If the Universe is indeed fractal, and connected and holographic, it would mean that a single atom contains the information of every Universe.
Since we are nothing more than a compilation of atoms (the wave-particle phenomenon notwithstanding) then we can tap into a quantum information/energy field. To use quantum computing terms, we could intuitively process large pieces of information or complex information in the blink of an eye because we are utilizing this field rather than some clunky 1s and 0s.
Physicists Use Human Intuition to Develop Better Quantum Computing
Interestingly, and quite a slap in the face to Max Born who proposed we were incapable of quantum intuition, physicists recently used human intuition and intelligence to create a better quantum computer.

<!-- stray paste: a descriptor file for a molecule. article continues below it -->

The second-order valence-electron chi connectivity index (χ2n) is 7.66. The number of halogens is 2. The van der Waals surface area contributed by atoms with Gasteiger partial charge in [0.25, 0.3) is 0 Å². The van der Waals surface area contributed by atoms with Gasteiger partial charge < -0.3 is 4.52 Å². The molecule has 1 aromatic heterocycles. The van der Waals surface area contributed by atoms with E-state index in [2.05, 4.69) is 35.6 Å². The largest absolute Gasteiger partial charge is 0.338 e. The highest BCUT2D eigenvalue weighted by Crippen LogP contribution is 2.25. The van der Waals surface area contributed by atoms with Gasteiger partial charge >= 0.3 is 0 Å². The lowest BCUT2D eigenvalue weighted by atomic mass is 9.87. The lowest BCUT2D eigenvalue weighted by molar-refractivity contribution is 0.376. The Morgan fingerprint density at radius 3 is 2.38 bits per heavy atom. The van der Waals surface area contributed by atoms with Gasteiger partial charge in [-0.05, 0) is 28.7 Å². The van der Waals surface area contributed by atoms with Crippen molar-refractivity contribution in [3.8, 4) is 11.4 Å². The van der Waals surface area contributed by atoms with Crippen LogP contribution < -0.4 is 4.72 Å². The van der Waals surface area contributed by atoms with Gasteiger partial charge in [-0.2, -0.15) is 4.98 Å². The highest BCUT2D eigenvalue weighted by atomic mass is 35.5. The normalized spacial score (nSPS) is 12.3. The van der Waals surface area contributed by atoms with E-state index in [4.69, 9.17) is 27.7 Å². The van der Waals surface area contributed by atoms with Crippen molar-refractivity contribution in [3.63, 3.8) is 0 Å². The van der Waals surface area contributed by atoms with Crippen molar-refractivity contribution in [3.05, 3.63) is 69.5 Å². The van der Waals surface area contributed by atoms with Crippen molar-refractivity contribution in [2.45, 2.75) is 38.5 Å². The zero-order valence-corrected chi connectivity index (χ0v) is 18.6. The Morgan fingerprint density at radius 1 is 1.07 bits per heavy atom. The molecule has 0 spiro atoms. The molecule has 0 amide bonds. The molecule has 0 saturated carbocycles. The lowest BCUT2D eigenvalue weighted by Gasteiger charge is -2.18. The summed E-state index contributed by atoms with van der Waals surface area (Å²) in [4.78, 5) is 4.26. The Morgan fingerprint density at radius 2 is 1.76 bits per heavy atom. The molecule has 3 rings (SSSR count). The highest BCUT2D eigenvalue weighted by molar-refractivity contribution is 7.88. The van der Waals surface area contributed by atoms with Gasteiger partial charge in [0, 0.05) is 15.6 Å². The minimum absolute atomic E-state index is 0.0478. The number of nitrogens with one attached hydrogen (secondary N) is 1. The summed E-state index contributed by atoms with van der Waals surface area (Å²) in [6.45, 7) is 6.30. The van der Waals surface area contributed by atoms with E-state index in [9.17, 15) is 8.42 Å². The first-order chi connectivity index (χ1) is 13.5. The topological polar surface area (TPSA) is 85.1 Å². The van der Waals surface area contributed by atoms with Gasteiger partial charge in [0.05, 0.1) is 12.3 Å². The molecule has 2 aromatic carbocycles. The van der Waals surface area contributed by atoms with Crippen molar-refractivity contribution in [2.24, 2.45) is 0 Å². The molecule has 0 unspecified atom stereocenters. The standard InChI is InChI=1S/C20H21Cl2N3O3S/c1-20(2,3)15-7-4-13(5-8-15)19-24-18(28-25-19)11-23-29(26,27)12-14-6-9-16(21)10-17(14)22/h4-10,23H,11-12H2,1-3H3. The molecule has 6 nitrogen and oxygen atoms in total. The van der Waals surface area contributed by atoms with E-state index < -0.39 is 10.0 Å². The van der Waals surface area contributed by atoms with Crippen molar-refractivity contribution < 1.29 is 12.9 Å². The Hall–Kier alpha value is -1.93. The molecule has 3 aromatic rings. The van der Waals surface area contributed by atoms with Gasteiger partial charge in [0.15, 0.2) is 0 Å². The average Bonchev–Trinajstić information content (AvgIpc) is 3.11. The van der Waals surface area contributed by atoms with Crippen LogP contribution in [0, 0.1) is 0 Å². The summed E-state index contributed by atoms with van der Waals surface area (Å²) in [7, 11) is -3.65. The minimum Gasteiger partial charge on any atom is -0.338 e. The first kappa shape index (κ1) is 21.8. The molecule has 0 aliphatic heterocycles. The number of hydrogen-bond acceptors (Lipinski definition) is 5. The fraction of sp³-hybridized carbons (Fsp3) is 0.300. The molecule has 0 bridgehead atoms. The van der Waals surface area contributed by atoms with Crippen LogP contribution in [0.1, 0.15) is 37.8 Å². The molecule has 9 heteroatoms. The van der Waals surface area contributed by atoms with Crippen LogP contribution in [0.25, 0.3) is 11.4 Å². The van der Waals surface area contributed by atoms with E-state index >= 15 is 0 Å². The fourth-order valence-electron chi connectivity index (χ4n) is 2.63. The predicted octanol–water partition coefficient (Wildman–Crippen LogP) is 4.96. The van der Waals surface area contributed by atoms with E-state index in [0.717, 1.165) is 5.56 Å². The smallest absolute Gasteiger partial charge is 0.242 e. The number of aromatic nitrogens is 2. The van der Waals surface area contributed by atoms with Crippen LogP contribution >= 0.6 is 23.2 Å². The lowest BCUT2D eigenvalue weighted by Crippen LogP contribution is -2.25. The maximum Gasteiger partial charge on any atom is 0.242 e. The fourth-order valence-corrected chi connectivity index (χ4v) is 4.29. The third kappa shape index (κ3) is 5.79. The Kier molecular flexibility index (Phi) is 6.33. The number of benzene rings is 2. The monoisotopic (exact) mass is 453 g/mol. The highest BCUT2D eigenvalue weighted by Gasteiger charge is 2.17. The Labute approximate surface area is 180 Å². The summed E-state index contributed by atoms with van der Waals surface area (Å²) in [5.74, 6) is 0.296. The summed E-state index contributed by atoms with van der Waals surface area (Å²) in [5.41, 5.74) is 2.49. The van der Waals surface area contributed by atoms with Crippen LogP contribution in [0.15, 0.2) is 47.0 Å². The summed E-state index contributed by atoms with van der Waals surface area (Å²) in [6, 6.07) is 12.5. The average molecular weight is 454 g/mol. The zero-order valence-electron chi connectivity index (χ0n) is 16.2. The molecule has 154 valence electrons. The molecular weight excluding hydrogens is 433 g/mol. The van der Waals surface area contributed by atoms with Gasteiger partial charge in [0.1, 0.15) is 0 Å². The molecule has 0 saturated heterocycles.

150,000 people played a game called Quantum Moves several million times to help physicists to best determine real-world questions in their field.
Just playing a game, players solved real research questions in quantum physics, and found solutions that were better than trained physicists or state-of-the-art algorithms could find.
That’s worth a moment of reflection.
While this proves human intelligence is still better than AI, it also suggests that intuition is likely derived from the quantum field, of which we are all a part.
About the Author
Christina Sarich is a staff writer for Waking Times. She is a writer, musician, yogi, and humanitarian with an expansive repertoire. Her thousands of articles can be found all over the Internet, and her insights also appear in magazines as diverse as Weston A. Price, Nexus, Atlantis Rising, and the Cuyamungue Institute, among others. She was recently a featured author in the Journal, “Wise Traditions in Food, Farming, and Healing Arts,” and her commentary on healing, ascension, and human potential inform a large body of the alternative news lexicon. She has been invited to appear on numerous radio shows, including Health Conspiracy Radio, Dr. Gregory Smith’s Show, and dozens more. The second edition of her book, Pharma Sutra, will be released soon.